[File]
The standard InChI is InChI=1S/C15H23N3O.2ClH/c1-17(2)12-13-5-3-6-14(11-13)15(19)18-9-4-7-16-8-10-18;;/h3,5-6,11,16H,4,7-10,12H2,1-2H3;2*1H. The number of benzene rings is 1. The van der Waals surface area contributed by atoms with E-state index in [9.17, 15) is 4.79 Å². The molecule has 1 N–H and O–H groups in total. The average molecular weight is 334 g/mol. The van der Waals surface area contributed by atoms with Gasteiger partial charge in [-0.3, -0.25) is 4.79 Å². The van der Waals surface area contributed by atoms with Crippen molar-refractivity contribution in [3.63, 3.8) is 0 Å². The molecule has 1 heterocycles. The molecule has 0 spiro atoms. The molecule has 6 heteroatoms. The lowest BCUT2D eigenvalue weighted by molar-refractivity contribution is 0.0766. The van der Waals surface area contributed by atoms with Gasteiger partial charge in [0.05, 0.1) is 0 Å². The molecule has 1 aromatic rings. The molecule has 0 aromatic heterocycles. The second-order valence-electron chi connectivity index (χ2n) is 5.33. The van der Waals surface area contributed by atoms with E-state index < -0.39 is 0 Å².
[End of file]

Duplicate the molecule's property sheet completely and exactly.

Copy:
The standard InChI is InChI=1S/C15H23N3O.2ClH/c1-17(2)12-13-5-3-6-14(11-13)15(19)18-9-4-7-16-8-10-18;;/h3,5-6,11,16H,4,7-10,12H2,1-2H3;2*1H. The number of benzene rings is 1. The van der Waals surface area contributed by atoms with E-state index in [9.17, 15) is 4.79 Å². The molecule has 1 N–H and O–H groups in total. The average molecular weight is 334 g/mol. The van der Waals surface area contributed by atoms with Gasteiger partial charge in [-0.3, -0.25) is 4.79 Å². The van der Waals surface area contributed by atoms with Crippen molar-refractivity contribution in [3.63, 3.8) is 0 Å². The molecule has 1 heterocycles. The molecule has 0 spiro atoms. The molecule has 6 heteroatoms. The lowest BCUT2D eigenvalue weighted by molar-refractivity contribution is 0.0766. The van der Waals surface area contributed by atoms with Gasteiger partial charge in [0.05, 0.1) is 0 Å². The molecule has 1 aromatic rings. The molecule has 0 aromatic heterocycles. The second-order valence-electron chi connectivity index (χ2n) is 5.33. The van der Waals surface area contributed by atoms with E-state index < -0.39 is 0 Å².